10. Nukavine

    Nukavine Sitting on the front steps

    Joined:
    7/30/18
    Messages:
    18
    Real Name:
    Jacob Goad
    20180818_111449.jpg
    There's 3 doors, one is small, one is big and the last one is up top
     
  11. Nukavine

    Nukavine Sitting on the front steps

    Joined:
    7/30/18
    Messages:
    18
    Real Name:
    Jacob Goad
    And about bird proofing this room, I'm sure I can make it much better, but I can't move him elsewhere. My mom likes him and all but she's just is a person who gets worried very easily. She's told me many times he won't be leaving my room. Also we have a cat that has brought us dead wild birds to our doorstep and I don't want Sol anywhere near him.
     
  12. Nukavine

    Nukavine Sitting on the front steps

    Joined:
    7/30/18
    Messages:
    18
    Real Name:
    Jacob Goad
    Oh, and I've tried feeding him things other than his seed but he won't have it. So as it stands now all he's had is seed. I tried giving him fruit and stuff like lettuce and other leafy greens but he won't try it. He's ate millet once and he seemed to really like it but I don't know how much I should be feeding that to him since it's a treat. If someone can give me a good answer on how he'll get back in his cage or what can get him back in once I let him out so my mom doesn't care as much I'd love to know. Thank you all so much for your help.
     
    Last edited: 8/18/18
  13. Monica

    Monica Biking along the boulevard Celebirdy of the Month Mayor of the Avenue Avenue Spotlight Award Avenue Veteran

    Joined:
    5/18/10
    Messages:
    8,177
    Location:
    HE double hockey sticks, NV
    Real Name:
    Monica
  14. Feathered up

    Feathered up Sprinting down the street

    Joined:
    8/1/18
    Messages:
    346
    Real Name:
    Jamie
    Since he like the millet so much, just pull off a couple of seed buds or break a half inch piece off and try using that when you go to his cage. Give him a separate treat Dish and make sure he sees you put that millet in there.

    You also may be able to use a millet spray to entice him back into his cage by hanging it in a very visible spot when it’s near time for him to go back in.

    Have you tried avicakes for him? They have some pellet very well disguised and most birds love it. I usually crumble them when I first start feeding them. But I have not had a single bird that wouldn’t eat them.

    Try hanging an outer romaine leaf inside with a clothes pin and just leave it for a few hours. If it’s hanging like a toy, he may nibble at it a bit then decide it’s actually good.

    That cage is a good size. It can hold lots more toys. Lol. I sometimes wonder how my birds move.....
     
  15. Nukavine

    Nukavine Sitting on the front steps

    Joined:
    7/30/18
    Messages:
    18
    Real Name:
    Jacob Goad
    I believe I know why Sol flies so poorly. It might not be true but the place we got him from had many birds in small cages with multiple birds in them. Sol was no exception, he was in a small cage and had one other Cockatiel in there with him. I doubt they let him out so I doubt he flew much. I don't know if that's correct but that's my current theory.
     
  16. M_Riddly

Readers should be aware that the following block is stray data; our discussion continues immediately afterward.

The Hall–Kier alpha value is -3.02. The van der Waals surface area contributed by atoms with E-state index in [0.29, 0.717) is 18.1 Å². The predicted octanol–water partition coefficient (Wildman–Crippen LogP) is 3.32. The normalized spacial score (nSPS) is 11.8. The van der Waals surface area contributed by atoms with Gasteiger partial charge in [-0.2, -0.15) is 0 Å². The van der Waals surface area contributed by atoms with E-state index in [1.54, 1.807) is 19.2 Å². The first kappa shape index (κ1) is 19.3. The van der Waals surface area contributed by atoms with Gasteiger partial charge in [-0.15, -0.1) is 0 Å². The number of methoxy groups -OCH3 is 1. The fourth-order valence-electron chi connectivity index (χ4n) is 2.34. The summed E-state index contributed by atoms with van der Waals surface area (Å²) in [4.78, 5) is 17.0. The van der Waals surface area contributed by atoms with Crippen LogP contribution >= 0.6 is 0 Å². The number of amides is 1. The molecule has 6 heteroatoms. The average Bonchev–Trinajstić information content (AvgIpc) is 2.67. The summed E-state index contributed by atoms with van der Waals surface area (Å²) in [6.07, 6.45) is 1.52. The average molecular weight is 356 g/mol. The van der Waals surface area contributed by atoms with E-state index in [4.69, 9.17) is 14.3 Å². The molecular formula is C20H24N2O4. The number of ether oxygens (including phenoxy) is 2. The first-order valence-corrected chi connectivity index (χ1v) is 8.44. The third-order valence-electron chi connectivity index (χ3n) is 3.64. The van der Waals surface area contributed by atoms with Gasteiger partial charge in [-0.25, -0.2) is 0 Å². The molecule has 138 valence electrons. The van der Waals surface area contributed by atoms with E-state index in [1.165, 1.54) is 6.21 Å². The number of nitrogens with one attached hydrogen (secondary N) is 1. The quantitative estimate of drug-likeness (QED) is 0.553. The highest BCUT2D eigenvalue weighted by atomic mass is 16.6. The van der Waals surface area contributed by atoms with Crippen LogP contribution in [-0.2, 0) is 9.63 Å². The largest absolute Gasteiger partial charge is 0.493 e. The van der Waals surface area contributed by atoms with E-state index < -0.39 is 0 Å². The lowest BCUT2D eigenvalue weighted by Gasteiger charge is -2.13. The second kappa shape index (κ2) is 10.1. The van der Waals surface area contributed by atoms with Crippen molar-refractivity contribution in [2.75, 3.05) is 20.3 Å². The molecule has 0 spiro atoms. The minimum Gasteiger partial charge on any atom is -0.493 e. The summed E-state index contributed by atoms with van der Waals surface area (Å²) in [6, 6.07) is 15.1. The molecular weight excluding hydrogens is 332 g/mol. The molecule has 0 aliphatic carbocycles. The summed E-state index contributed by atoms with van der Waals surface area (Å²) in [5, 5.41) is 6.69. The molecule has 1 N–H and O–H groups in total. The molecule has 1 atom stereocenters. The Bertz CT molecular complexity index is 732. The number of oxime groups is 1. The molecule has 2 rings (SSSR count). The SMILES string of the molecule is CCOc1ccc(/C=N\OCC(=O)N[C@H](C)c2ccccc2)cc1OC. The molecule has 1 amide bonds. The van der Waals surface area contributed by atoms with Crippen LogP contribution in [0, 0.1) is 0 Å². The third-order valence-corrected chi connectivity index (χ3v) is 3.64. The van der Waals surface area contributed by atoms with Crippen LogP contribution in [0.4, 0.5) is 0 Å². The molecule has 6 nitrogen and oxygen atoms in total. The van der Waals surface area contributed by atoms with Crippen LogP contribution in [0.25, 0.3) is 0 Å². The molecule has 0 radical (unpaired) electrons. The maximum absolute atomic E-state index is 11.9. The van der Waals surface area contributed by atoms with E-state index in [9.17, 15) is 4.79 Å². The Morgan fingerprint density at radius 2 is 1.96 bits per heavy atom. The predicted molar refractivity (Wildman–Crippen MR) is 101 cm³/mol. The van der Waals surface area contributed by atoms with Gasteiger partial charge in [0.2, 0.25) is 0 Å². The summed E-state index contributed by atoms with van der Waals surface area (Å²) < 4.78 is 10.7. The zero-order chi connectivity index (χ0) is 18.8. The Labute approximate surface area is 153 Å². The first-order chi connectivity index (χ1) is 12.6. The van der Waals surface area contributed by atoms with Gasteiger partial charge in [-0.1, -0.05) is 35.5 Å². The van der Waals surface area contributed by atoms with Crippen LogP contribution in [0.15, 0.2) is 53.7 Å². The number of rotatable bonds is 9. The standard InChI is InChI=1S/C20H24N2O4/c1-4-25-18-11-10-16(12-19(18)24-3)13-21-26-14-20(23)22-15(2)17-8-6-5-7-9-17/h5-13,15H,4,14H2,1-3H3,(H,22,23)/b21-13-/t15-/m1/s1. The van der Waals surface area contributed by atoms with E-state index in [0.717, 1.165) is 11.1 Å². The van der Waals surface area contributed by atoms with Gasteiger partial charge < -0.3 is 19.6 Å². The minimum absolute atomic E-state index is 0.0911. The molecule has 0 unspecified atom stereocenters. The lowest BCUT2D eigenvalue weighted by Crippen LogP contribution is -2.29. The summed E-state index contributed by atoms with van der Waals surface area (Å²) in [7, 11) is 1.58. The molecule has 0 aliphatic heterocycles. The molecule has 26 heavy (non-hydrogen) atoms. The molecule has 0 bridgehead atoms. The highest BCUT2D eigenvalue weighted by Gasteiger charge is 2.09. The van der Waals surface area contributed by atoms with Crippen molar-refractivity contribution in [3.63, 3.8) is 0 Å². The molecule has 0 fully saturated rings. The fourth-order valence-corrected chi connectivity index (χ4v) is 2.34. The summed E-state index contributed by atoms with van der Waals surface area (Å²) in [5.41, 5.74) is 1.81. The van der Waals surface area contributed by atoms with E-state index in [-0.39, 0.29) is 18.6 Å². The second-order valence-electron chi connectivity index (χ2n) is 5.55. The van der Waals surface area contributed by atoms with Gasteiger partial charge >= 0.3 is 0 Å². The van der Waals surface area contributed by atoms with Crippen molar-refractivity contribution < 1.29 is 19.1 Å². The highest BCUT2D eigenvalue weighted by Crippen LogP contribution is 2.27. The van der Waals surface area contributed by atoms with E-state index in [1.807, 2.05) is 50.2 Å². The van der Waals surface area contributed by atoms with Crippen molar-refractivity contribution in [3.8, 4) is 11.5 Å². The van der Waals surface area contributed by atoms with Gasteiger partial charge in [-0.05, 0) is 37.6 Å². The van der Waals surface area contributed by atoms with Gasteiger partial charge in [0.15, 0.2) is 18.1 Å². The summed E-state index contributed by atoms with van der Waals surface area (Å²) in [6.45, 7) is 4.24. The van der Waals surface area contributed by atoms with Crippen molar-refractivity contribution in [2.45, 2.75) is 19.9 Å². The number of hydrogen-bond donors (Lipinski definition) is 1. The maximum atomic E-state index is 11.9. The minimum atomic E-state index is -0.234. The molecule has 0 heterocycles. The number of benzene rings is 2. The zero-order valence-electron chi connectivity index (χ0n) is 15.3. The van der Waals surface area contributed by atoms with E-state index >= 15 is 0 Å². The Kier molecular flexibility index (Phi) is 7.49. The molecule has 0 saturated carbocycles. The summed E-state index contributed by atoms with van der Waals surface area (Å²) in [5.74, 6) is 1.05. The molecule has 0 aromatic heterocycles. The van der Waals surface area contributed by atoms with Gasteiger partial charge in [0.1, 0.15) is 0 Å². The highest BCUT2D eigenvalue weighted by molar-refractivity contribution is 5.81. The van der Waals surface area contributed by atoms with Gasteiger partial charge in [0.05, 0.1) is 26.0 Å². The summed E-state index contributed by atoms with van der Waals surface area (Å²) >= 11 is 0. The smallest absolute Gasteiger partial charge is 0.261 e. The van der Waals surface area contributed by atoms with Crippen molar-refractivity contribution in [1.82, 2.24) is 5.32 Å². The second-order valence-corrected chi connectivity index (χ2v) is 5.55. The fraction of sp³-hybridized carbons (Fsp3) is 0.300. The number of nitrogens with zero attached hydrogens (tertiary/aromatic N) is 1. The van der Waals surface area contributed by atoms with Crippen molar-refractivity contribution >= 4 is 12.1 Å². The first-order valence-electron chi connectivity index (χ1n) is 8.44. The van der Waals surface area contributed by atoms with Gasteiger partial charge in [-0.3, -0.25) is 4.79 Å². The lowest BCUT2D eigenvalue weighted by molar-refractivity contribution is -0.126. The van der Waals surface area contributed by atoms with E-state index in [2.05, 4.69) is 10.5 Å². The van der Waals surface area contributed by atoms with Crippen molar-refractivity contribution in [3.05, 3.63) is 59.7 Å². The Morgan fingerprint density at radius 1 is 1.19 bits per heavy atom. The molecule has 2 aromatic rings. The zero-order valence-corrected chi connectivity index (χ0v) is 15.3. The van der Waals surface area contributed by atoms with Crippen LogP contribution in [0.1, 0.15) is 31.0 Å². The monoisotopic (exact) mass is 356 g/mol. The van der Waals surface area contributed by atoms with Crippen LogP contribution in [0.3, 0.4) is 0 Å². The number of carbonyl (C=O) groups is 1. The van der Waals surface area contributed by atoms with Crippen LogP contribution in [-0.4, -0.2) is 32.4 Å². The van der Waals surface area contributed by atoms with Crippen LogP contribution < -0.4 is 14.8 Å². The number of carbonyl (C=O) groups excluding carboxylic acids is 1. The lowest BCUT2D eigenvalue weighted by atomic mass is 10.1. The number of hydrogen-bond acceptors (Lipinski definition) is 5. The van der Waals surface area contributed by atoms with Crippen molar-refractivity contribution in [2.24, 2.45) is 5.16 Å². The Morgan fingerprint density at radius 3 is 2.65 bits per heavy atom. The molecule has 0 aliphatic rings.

M_Riddly Strolling the yard

    Joined:
    7/8/18
    Messages:
    100
    Location:
    Tampa, Florida
    I suggest clicker training and target training. My tiel is flighty and I believe most tiels are to some degree. I have a bird room and she has a spot in it where she sleeps. She dosent really sleep in a cage. She had one but never went in it and preferred to just sleep on top of it. Oh well. I think routine also helps. She knows by sound of the doors opening and me telling her it's bedtime that she needs to fly over to her spot. I had to man handle her at first but after a while she just kind of realized that she could go in there by herself instead of me putting her in there. When I say man handle I mean pick her up and put her in a perching position on my finger and covering her back with my other hand. It makes her feel safer I think because she is much more calm when I cover her. Target training would help a lot with your bird though. You could target it back to its cage and then into it. Bigger doors are easier to target your bird through than smaller ones. Speckles likes to fly around a bit in the evening before going to bed. I also give her a special treat in her bowl when she goes in there. She is on a strictly pellet diet and only gets seeds and nuts when training which is pretty much daily. Maybe give your bird something special so it has a drive to go inside? Like a piece of walnut. I will also say that I think cockatiels are hard to get use to foreign foods unless they experience them when they are young. None of my tiels would eat anything that wasn't granola level crunchy. So I bake treats with veggies and stuff in them. Try baking the veggies into birdie bread to acclimate them.

    Oh. Just thought about another way to get your bird back into its cage. Try measuring their food out and feeding two meals a day. That's what I do with my birds. They get two meals instead of having food out all the time except for any babies I might have. They need food available all the time. Just make sure you know your measurements. Before you feed a meal, try introducing a new veggie or something. Crunchy ones should be a starter because they are more like crunchy pellets. I'm not saying starve the bird into eating healthy. Just set yourself up for success by trying to introduce new foods when your bird is hungry.
     

Users Viewing Thread (Users: 0, Guests: 0)